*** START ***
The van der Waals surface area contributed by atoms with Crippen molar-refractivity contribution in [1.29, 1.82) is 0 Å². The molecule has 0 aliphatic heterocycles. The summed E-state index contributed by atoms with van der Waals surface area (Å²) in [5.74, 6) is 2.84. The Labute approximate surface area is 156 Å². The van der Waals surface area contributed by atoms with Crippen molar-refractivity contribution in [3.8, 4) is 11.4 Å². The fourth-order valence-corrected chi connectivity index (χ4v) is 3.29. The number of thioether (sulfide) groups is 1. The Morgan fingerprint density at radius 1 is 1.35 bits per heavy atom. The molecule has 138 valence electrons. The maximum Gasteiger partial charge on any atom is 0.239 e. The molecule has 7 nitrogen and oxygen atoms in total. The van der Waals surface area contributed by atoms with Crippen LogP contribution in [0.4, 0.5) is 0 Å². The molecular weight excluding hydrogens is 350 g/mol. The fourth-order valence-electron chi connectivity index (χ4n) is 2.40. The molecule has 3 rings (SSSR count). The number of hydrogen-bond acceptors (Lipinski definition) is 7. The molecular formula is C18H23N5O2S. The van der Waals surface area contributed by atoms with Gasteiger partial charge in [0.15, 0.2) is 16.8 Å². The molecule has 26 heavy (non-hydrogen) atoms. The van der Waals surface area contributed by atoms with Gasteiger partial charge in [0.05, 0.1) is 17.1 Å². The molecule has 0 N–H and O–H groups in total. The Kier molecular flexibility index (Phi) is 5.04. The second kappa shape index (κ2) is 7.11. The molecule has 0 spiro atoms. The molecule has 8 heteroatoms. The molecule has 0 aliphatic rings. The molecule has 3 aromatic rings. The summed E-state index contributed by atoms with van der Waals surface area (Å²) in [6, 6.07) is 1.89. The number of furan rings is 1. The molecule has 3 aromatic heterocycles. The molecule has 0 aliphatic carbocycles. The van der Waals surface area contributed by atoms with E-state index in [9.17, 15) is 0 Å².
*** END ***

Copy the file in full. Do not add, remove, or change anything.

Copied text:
The van der Waals surface area contributed by atoms with Crippen molar-refractivity contribution in [1.29, 1.82) is 0 Å². The molecule has 0 aliphatic heterocycles. The summed E-state index contributed by atoms with van der Waals surface area (Å²) in [5.74, 6) is 2.84. The Labute approximate surface area is 156 Å². The van der Waals surface area contributed by atoms with Crippen molar-refractivity contribution in [3.8, 4) is 11.4 Å². The fourth-order valence-corrected chi connectivity index (χ4v) is 3.29. The number of thioether (sulfide) groups is 1. The Morgan fingerprint density at radius 1 is 1.35 bits per heavy atom. The molecule has 138 valence electrons. The maximum Gasteiger partial charge on any atom is 0.239 e. The molecule has 7 nitrogen and oxygen atoms in total. The van der Waals surface area contributed by atoms with Crippen LogP contribution in [0.4, 0.5) is 0 Å². The molecular weight excluding hydrogens is 350 g/mol. The fourth-order valence-electron chi connectivity index (χ4n) is 2.40. The molecule has 3 rings (SSSR count). The number of hydrogen-bond acceptors (Lipinski definition) is 7. The molecular formula is C18H23N5O2S. The van der Waals surface area contributed by atoms with Gasteiger partial charge in [0.15, 0.2) is 16.8 Å². The molecule has 26 heavy (non-hydrogen) atoms. The van der Waals surface area contributed by atoms with Gasteiger partial charge in [0.05, 0.1) is 17.1 Å². The molecule has 0 N–H and O–H groups in total. The Kier molecular flexibility index (Phi) is 5.04. The second kappa shape index (κ2) is 7.11. The molecule has 0 spiro atoms. The molecule has 8 heteroatoms. The molecule has 0 aliphatic rings. The molecule has 3 aromatic rings. The summed E-state index contributed by atoms with van der Waals surface area (Å²) in [6, 6.07) is 1.89. The number of furan rings is 1. The molecule has 3 aromatic heterocycles. The molecule has 0 aliphatic carbocycles. The van der Waals surface area contributed by atoms with E-state index in [9.17, 15) is 0 Å².